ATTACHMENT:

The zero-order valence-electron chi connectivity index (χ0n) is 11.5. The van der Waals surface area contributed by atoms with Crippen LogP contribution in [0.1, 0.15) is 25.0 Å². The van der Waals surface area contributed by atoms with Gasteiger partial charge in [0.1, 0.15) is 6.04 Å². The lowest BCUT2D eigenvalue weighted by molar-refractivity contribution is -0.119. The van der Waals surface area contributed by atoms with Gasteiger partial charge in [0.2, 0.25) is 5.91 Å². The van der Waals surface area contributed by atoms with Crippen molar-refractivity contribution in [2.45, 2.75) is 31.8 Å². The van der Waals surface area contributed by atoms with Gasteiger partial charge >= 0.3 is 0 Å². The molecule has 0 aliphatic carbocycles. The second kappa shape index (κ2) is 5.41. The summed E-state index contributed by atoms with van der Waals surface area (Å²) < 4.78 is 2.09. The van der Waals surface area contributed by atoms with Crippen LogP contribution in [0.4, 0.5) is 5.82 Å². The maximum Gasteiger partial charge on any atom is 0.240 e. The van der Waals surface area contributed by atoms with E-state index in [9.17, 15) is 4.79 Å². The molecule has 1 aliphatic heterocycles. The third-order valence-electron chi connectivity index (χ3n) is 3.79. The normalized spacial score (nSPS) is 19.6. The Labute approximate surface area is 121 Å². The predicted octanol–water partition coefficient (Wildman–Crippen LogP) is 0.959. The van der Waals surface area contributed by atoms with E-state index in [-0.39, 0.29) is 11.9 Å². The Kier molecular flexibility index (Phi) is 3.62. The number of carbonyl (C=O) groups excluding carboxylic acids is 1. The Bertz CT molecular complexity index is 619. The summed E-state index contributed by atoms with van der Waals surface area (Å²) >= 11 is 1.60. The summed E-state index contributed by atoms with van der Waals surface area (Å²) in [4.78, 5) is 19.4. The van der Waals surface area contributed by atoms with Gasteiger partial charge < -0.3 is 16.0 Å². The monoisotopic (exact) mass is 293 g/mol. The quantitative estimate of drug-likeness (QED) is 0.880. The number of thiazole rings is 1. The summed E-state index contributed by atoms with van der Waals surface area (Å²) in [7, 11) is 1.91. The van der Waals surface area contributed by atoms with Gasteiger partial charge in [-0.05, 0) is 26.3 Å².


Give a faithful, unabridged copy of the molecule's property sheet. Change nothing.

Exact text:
The zero-order valence-electron chi connectivity index (χ0n) is 11.5. The van der Waals surface area contributed by atoms with Crippen LogP contribution in [0.1, 0.15) is 25.0 Å². The van der Waals surface area contributed by atoms with Gasteiger partial charge in [0.1, 0.15) is 6.04 Å². The lowest BCUT2D eigenvalue weighted by molar-refractivity contribution is -0.119. The van der Waals surface area contributed by atoms with Gasteiger partial charge in [0.2, 0.25) is 5.91 Å². The van der Waals surface area contributed by atoms with Crippen molar-refractivity contribution in [2.45, 2.75) is 31.8 Å². The van der Waals surface area contributed by atoms with Gasteiger partial charge >= 0.3 is 0 Å². The molecule has 0 aliphatic carbocycles. The second kappa shape index (κ2) is 5.41. The summed E-state index contributed by atoms with van der Waals surface area (Å²) < 4.78 is 2.09. The van der Waals surface area contributed by atoms with Crippen LogP contribution in [0.4, 0.5) is 5.82 Å². The maximum Gasteiger partial charge on any atom is 0.240 e. The van der Waals surface area contributed by atoms with E-state index in [9.17, 15) is 4.79 Å². The molecule has 1 aliphatic heterocycles. The third-order valence-electron chi connectivity index (χ3n) is 3.79. The normalized spacial score (nSPS) is 19.6. The Labute approximate surface area is 121 Å². The predicted octanol–water partition coefficient (Wildman–Crippen LogP) is 0.959. The van der Waals surface area contributed by atoms with E-state index in [-0.39, 0.29) is 11.9 Å². The Kier molecular flexibility index (Phi) is 3.62. The number of carbonyl (C=O) groups excluding carboxylic acids is 1. The Bertz CT molecular complexity index is 619. The summed E-state index contributed by atoms with van der Waals surface area (Å²) >= 11 is 1.60. The summed E-state index contributed by atoms with van der Waals surface area (Å²) in [4.78, 5) is 19.4. The van der Waals surface area contributed by atoms with Gasteiger partial charge < -0.3 is 16.0 Å². The monoisotopic (exact) mass is 293 g/mol. The quantitative estimate of drug-likeness (QED) is 0.880. The number of thiazole rings is 1. The summed E-state index contributed by atoms with van der Waals surface area (Å²) in [7, 11) is 1.91. The van der Waals surface area contributed by atoms with Gasteiger partial charge in [-0.05, 0) is 26.3 Å².